General Motors CEO Mary Barra said Friday the automaker’s first-quarter results show the company’s strategy of focusing on profitable areas and pulling back on others is making a difference.
The automaker’s profits soared 33 percent during the first three months of the year to $2.6 billion — a first-quarter record for the company since it emerged from bankruptcy in 2009. That compares with $1.93 billion GM earned during the same period a year ago.
The profits are notable because industry sales in North America are beginning to fall after a seven-year period of sustained growth. GM’s earnings came one day after Ford said its first-quarter profits fell 35 percent to $1.6 billion. It was the eighth straight quarter that the company beat Wall Street expectations.
The bigger profits were mostly driven by strong performance in North America and China.
In Europe, a division that has dogged the automaker for years, GM lost $200 million.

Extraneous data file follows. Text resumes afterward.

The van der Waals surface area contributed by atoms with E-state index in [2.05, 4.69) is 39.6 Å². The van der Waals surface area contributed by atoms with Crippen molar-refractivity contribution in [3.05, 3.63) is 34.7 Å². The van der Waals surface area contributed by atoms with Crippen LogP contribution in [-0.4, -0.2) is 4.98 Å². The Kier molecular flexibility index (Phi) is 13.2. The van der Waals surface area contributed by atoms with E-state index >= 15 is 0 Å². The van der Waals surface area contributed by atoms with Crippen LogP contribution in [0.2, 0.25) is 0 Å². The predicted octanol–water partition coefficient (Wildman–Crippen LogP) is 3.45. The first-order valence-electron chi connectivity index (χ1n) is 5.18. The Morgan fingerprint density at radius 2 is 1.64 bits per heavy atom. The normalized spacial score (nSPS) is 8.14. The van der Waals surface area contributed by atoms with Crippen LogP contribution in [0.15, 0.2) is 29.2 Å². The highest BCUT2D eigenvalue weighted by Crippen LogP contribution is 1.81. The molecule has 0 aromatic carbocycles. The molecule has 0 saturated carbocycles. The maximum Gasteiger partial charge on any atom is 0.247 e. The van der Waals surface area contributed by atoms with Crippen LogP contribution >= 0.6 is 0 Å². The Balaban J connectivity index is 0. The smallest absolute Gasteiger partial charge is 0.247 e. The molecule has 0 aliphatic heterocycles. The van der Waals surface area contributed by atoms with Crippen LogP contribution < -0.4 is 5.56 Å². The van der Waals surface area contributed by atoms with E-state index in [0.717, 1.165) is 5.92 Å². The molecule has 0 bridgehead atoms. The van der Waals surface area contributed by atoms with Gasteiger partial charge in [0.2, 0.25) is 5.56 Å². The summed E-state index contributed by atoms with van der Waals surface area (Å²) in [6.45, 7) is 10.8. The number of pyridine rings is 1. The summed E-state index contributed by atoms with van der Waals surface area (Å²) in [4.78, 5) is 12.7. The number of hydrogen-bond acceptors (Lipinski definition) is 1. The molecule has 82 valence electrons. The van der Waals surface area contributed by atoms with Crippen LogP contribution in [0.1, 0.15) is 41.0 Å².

Barra said GM’s profits will “immediately improve” after it completes the sale of its European division. GM agreed to sell its Opel and Vauxhall brands to PSA Groupe for $2.2 billion in March and expects to take a $4.5 billion charge when it completes the sale later this year.
“For GM, the sale is another step in our ongoing work to transform the company by strengthening our core business, investing resources in higher return opportunities, including personal mobility, and returning significant capital to our shareholders,” Barra said.
Chuck Stevens, GM’s chief financial officer, said the sale of Opel will allow GM “to take significant structure out of the business” by reducing its corporate staff and engineers.
“We think that’s going to generate significant cost savings,” Stevens said.
During the first quarter, the automaker’s performance translated into earnings of $1.70 per share, easily beating Wall Street’s expectations. Analysts, on average, thought GM would earn $1.48 per share.
GM’s stock rose 10 cents, or 0.3 percent, on Friday to close at $34.64. GM also said its global revenue increased 10.6 percent to $41.2 billion.
Brian Johnson, an analyst for Barclays, said investors continue to be worried about expectations that industry sales will fall in the U.S. and GM’s profits will suffer as it deals with bloated inventory.
“We believe GM deserves to be better rewarded for overall strong results and execution,” Johnson said. “But, unfortunately, sometimes the prevailing market sentiment can be overly difficult to fight.”